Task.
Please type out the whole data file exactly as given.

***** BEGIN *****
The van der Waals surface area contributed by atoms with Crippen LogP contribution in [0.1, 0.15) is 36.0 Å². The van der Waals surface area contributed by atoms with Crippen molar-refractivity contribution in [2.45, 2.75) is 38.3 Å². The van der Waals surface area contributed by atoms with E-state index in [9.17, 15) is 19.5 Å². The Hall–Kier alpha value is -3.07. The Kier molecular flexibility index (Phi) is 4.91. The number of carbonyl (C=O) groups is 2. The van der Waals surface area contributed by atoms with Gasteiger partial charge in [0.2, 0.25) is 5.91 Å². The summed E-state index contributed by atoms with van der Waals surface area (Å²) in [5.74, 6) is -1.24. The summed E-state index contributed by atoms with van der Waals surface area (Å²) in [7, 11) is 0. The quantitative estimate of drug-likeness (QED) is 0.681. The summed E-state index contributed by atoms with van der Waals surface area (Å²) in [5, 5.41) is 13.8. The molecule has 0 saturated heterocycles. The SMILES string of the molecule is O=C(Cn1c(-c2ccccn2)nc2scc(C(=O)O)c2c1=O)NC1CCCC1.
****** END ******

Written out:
The van der Waals surface area contributed by atoms with Crippen LogP contribution in [0.1, 0.15) is 36.0 Å². The van der Waals surface area contributed by atoms with Crippen molar-refractivity contribution in [2.45, 2.75) is 38.3 Å². The van der Waals surface area contributed by atoms with E-state index in [9.17, 15) is 19.5 Å². The Hall–Kier alpha value is -3.07. The Kier molecular flexibility index (Phi) is 4.91. The number of carbonyl (C=O) groups is 2. The van der Waals surface area contributed by atoms with Gasteiger partial charge in [0.2, 0.25) is 5.91 Å². The summed E-state index contributed by atoms with van der Waals surface area (Å²) in [5.74, 6) is -1.24. The summed E-state index contributed by atoms with van der Waals surface area (Å²) in [7, 11) is 0. The quantitative estimate of drug-likeness (QED) is 0.681. The summed E-state index contributed by atoms with van der Waals surface area (Å²) in [5, 5.41) is 13.8. The molecule has 0 saturated heterocycles. The SMILES string of the molecule is O=C(Cn1c(-c2ccccn2)nc2scc(C(=O)O)c2c1=O)NC1CCCC1.